Being a 'good guy with a gun' only accomplished through training

- In Sutherland Springs, Texas, an armed witness fired at - and wounded - a crazed church shooter. At Great Mills High School in Southern Maryland, a resource officer fired back and stopped a school shooter. In Oklahoma City, two bystanders shot and killed a gunman outside Louie's Grill & Bar.

Though not true in every case, for the survivors of these, the old adage rings true: The best way to stop a bad guy with a gun is a good guy with a gun.

Debbie Doggett said she was thankful to be a witness - not a victim - of the shooting in Oklahoma City.

"We just felt so fortunate that there was someone there who was able to stop it," she said.

Matt Pelham manages Shootings Sports on Dale Mabry in Tampa. He says always knowing your surroundings and staying alert are the first steps in being gun-smart.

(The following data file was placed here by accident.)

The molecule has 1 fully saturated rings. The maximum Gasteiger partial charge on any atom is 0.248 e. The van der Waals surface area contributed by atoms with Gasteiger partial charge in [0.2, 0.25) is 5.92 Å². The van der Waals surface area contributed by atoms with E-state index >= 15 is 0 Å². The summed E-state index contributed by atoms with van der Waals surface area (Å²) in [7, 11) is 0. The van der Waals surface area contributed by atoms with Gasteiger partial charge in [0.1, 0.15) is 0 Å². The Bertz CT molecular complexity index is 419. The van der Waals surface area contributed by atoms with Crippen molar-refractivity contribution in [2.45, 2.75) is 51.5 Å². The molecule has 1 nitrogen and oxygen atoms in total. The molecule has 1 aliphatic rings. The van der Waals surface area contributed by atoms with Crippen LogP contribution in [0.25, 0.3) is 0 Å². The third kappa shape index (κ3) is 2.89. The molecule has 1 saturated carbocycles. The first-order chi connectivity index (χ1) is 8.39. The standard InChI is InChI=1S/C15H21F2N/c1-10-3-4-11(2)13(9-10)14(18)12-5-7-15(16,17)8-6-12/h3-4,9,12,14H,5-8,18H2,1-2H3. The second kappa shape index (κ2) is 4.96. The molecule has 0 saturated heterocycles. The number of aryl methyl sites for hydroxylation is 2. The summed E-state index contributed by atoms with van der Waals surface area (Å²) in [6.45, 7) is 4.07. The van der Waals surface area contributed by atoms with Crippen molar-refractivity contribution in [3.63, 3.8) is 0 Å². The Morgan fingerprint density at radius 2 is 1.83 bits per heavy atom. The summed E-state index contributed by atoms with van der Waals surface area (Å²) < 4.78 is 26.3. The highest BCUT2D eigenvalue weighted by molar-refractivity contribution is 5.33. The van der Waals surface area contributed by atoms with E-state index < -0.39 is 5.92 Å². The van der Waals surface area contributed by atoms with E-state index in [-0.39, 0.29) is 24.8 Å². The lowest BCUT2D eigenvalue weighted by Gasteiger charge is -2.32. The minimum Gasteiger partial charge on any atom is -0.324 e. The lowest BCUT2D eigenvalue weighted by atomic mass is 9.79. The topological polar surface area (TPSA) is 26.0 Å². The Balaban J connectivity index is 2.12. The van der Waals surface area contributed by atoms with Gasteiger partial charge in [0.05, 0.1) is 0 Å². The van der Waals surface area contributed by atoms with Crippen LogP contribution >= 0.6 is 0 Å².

“I'd say you defiantly need to be prepared. Training is important,” Pelham said. ”Just as important as carrying a gun is looking for an escape route. The gun is never going to be your first answer. The first answer is to run and take cover."

In a worst-case scenario, you may have no choice but to act.

Florida is arguably the most gun-ready state - leading the nation in concealed carry permit holders, of which there are more than 1.7 million.

Pelham says, for those thinking about joining that club:

“For a beginner, try as many guns as you can before purchasing and talk to an instructor,” he said.

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